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Foreign Investors Jump Into Indian Debt; Buy $2bn in the 1st 15 Days of 2014



In the first 15 days of January, Foreign investors have invested over $2 billion in debt, with over 13,000 cr. of debt being purchased.

Net Monthly FII Investment

This is the highest single monthly number in two years, and remember, the green bars show you how bad the last few months have been. Since July 2013, when the news of the taper first came about, foreign investors sold 78,000 cr. of debt till November. December saw about Rs. 5,700 cr. of buying and then this month, Rs. 13,200 cr.

Equity on the other hand has seen just Rs. 1,590 cr. of FII inflow.

The enthusiasm for Indian debt might not be related to India itself. Emerging market and debt of the PIIGS countries (Portugal, Ireland, Italy, Greece, Spain) have seen huge buying interest. The ECB might reduce capital requirements from 8% to 6% for the next round of stress tests, and may not require sovereign debt to be marked to market, easing pressures on the worst banks in the region. Portuguese bonds are at three year lows on yields (which means high prices), and Spanish bonds are close to five year lows.

Locally, Indian fiscal deficit fears have been assuaged somewhat, with the government appearing to shore up its finances through large dividends like with Coal India, and cancelling a 15,000 cr. auction scheduled for tomorrow. 10 year bond yields are at 8.61%, the lowest in a long time, having been at 8.8% a week back.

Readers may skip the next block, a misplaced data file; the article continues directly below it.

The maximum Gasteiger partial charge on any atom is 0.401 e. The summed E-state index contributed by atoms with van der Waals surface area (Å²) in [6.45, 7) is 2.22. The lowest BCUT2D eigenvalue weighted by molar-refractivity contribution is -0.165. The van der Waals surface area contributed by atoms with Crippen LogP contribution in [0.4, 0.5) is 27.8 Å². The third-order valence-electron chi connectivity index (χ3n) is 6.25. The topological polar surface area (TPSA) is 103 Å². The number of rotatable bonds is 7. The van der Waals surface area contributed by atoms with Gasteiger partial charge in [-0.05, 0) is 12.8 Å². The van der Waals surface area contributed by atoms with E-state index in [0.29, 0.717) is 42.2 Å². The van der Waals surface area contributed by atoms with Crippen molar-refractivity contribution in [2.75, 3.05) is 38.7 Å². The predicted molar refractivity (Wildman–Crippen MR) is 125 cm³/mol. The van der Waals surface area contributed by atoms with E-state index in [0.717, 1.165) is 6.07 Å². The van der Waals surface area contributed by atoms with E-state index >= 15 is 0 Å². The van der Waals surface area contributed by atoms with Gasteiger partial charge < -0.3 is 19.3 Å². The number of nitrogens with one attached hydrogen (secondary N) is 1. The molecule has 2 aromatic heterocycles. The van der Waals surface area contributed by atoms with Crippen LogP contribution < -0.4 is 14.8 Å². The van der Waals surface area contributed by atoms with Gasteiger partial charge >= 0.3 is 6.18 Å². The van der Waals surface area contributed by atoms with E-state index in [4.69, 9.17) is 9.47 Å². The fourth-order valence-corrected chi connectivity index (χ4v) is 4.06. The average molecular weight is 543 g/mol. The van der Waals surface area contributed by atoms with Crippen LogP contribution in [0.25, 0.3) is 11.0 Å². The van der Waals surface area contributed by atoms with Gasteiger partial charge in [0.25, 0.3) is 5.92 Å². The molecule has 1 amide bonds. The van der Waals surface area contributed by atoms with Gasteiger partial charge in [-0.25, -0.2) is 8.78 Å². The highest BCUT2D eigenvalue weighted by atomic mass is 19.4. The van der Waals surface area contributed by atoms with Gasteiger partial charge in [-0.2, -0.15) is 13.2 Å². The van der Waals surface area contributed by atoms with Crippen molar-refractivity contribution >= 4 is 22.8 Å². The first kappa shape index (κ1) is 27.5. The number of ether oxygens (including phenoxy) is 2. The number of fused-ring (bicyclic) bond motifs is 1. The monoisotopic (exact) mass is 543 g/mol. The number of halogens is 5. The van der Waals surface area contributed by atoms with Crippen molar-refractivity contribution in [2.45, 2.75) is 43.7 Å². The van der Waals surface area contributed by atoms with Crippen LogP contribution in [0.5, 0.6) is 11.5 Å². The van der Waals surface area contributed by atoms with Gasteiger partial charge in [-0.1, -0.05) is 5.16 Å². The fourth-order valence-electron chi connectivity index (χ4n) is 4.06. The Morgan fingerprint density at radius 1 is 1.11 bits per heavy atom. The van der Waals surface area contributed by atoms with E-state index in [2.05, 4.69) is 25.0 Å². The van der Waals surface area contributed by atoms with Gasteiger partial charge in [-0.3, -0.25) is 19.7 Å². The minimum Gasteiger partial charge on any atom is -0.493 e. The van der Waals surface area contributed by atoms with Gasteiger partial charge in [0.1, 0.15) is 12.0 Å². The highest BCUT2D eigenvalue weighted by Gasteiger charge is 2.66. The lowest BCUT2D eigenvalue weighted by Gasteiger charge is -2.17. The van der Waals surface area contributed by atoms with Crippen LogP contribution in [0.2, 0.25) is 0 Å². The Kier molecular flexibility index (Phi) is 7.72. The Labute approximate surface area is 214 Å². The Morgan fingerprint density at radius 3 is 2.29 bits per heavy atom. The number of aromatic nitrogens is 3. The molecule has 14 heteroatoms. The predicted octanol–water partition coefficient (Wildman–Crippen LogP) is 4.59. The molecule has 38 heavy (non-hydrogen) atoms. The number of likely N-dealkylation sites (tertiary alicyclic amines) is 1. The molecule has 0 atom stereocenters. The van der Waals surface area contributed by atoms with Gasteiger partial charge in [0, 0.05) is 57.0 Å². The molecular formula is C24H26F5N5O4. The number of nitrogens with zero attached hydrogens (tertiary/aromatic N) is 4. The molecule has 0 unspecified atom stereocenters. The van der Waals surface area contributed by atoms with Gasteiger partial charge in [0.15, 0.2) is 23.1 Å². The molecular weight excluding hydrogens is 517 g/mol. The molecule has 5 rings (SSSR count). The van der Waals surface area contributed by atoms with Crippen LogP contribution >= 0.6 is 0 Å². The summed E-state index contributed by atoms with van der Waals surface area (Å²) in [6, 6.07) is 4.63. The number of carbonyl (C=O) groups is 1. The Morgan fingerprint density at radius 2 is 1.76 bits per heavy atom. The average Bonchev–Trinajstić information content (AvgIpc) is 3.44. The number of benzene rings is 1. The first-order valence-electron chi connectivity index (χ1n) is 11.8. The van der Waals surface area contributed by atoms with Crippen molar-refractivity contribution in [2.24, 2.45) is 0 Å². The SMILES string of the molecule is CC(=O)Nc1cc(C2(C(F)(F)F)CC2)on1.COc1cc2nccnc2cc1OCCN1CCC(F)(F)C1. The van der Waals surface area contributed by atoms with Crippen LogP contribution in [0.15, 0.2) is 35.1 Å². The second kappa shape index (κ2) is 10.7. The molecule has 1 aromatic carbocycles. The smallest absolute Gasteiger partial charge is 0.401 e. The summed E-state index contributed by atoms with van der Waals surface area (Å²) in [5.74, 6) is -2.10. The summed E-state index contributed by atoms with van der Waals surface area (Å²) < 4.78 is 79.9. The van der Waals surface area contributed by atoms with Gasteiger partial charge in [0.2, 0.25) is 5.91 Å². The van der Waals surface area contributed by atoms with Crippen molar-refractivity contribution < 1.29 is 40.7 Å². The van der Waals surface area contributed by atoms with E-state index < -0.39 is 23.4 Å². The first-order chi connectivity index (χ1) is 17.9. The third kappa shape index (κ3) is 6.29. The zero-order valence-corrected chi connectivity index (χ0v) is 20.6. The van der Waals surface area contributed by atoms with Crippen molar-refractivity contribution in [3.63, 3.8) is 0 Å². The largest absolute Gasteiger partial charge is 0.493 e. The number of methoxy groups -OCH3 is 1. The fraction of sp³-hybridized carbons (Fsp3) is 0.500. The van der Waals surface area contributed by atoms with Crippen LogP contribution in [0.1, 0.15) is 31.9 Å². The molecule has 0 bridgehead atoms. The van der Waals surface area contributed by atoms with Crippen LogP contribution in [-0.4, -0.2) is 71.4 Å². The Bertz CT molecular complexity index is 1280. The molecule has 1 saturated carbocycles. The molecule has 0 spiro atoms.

But the risk is that the US taper is not fully understood yet. With $10 billion per month and a likely increase in the taper position to a point where the Fed may no longer be buying US securities every month by the end of 2014, the worldwide system is due to lose around $1 trillion in additional liquidity (though most of it, it must be said, was ploughed back to the fed as reserves).

India is a tiny country with respect to debt purchases, and FIIs are limited to around $30 billion of holdings in Indian government bonds. They currently own just about 47% of this limit, with only 72,000 cr. invested against a limit of 153,000 cr. That leaves them with about $13 billion if they want to invest. And in corporate debt, FIIs can buy upto $51 billion, of which they only hold 28%, which leaves them with $35 billion head-room. This is a lot of money, but it really pales in comparison with the US Fed buying of US securities of $75 billion per month.

By the end of the year, the impact of the taper should be visible in foreign investor inflows and while FIIs are starting to buy back what they had sold in a hurry, it’s very likely we see another outflow on the fear of, this time, the REAL US Taper.


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